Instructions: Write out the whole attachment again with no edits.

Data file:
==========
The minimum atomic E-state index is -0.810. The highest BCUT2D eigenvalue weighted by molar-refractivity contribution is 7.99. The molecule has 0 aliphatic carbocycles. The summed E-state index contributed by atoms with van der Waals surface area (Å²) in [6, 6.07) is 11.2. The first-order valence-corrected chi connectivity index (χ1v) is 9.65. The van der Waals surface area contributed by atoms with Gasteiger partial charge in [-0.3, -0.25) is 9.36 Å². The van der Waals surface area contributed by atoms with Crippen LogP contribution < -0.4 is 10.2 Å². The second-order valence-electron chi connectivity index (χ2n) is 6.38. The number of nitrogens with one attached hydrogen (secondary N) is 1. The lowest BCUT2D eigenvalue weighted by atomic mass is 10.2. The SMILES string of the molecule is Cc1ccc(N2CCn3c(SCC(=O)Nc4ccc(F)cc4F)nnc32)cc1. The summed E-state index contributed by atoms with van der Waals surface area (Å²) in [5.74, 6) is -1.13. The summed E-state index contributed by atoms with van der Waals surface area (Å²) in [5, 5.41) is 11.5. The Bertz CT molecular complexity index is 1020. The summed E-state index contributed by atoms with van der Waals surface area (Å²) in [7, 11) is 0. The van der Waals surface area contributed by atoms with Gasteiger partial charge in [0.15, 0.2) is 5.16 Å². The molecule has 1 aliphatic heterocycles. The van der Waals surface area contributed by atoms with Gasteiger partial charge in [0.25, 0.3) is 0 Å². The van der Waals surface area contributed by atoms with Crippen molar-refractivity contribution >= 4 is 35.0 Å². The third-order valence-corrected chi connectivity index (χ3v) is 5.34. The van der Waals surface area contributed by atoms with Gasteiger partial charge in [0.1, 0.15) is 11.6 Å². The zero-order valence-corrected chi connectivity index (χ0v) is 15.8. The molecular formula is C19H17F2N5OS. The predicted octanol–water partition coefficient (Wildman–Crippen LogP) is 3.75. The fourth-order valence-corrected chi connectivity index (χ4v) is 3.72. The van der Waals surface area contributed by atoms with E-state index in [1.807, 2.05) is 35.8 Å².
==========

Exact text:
The minimum atomic E-state index is -0.810. The highest BCUT2D eigenvalue weighted by molar-refractivity contribution is 7.99. The molecule has 0 aliphatic carbocycles. The summed E-state index contributed by atoms with van der Waals surface area (Å²) in [6, 6.07) is 11.2. The first-order valence-corrected chi connectivity index (χ1v) is 9.65. The van der Waals surface area contributed by atoms with Gasteiger partial charge in [-0.3, -0.25) is 9.36 Å². The van der Waals surface area contributed by atoms with Crippen LogP contribution < -0.4 is 10.2 Å². The second-order valence-electron chi connectivity index (χ2n) is 6.38. The number of nitrogens with one attached hydrogen (secondary N) is 1. The lowest BCUT2D eigenvalue weighted by atomic mass is 10.2. The SMILES string of the molecule is Cc1ccc(N2CCn3c(SCC(=O)Nc4ccc(F)cc4F)nnc32)cc1. The summed E-state index contributed by atoms with van der Waals surface area (Å²) in [5.74, 6) is -1.13. The summed E-state index contributed by atoms with van der Waals surface area (Å²) in [5, 5.41) is 11.5. The Bertz CT molecular complexity index is 1020. The summed E-state index contributed by atoms with van der Waals surface area (Å²) in [7, 11) is 0. The van der Waals surface area contributed by atoms with Gasteiger partial charge in [0.15, 0.2) is 5.16 Å². The molecule has 1 aliphatic heterocycles. The van der Waals surface area contributed by atoms with Gasteiger partial charge in [0.25, 0.3) is 0 Å². The van der Waals surface area contributed by atoms with Crippen molar-refractivity contribution >= 4 is 35.0 Å². The third-order valence-corrected chi connectivity index (χ3v) is 5.34. The van der Waals surface area contributed by atoms with Gasteiger partial charge in [0.1, 0.15) is 11.6 Å². The zero-order valence-corrected chi connectivity index (χ0v) is 15.8. The molecular formula is C19H17F2N5OS. The predicted octanol–water partition coefficient (Wildman–Crippen LogP) is 3.75. The fourth-order valence-corrected chi connectivity index (χ4v) is 3.72. The van der Waals surface area contributed by atoms with E-state index in [1.807, 2.05) is 35.8 Å².